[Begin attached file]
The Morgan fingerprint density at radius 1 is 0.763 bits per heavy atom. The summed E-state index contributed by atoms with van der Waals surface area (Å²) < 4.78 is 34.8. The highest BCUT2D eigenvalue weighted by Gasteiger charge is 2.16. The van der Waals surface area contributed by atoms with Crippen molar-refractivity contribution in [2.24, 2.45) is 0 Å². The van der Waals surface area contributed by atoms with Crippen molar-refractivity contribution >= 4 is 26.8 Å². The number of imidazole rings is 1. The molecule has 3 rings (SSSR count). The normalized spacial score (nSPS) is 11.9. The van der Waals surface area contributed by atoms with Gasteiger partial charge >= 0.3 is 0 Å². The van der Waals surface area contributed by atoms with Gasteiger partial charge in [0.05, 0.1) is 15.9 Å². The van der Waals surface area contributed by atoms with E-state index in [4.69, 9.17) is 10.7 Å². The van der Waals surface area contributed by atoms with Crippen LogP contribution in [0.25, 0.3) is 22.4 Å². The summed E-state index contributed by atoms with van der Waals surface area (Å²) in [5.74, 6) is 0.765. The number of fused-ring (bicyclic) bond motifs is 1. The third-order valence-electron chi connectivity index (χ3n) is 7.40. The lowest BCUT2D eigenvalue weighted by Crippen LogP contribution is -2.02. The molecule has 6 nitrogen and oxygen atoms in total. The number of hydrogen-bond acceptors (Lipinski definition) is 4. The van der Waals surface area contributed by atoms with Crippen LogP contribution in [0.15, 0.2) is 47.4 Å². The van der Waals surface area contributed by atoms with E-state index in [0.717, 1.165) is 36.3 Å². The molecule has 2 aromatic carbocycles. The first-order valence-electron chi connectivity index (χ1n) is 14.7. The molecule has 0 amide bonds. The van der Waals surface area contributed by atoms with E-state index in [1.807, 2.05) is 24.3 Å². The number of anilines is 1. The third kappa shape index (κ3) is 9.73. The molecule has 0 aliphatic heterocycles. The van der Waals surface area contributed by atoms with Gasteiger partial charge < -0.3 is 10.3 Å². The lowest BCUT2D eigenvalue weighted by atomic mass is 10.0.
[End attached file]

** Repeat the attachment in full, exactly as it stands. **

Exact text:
The Morgan fingerprint density at radius 1 is 0.763 bits per heavy atom. The summed E-state index contributed by atoms with van der Waals surface area (Å²) < 4.78 is 34.8. The highest BCUT2D eigenvalue weighted by Gasteiger charge is 2.16. The van der Waals surface area contributed by atoms with Crippen molar-refractivity contribution in [2.24, 2.45) is 0 Å². The van der Waals surface area contributed by atoms with Crippen molar-refractivity contribution >= 4 is 26.8 Å². The number of imidazole rings is 1. The molecule has 3 rings (SSSR count). The normalized spacial score (nSPS) is 11.9. The van der Waals surface area contributed by atoms with Gasteiger partial charge >= 0.3 is 0 Å². The van der Waals surface area contributed by atoms with Gasteiger partial charge in [0.05, 0.1) is 15.9 Å². The van der Waals surface area contributed by atoms with E-state index in [4.69, 9.17) is 10.7 Å². The van der Waals surface area contributed by atoms with Crippen LogP contribution in [0.25, 0.3) is 22.4 Å². The summed E-state index contributed by atoms with van der Waals surface area (Å²) in [5.74, 6) is 0.765. The number of fused-ring (bicyclic) bond motifs is 1. The third-order valence-electron chi connectivity index (χ3n) is 7.40. The lowest BCUT2D eigenvalue weighted by Crippen LogP contribution is -2.02. The molecule has 6 nitrogen and oxygen atoms in total. The number of hydrogen-bond acceptors (Lipinski definition) is 4. The van der Waals surface area contributed by atoms with Crippen LogP contribution in [0.15, 0.2) is 47.4 Å². The van der Waals surface area contributed by atoms with E-state index in [0.717, 1.165) is 36.3 Å². The molecule has 2 aromatic carbocycles. The first-order valence-electron chi connectivity index (χ1n) is 14.7. The molecule has 0 amide bonds. The van der Waals surface area contributed by atoms with E-state index in [1.807, 2.05) is 24.3 Å². The number of anilines is 1. The third kappa shape index (κ3) is 9.73. The molecule has 0 aliphatic heterocycles. The van der Waals surface area contributed by atoms with Gasteiger partial charge < -0.3 is 10.3 Å². The lowest BCUT2D eigenvalue weighted by atomic mass is 10.0.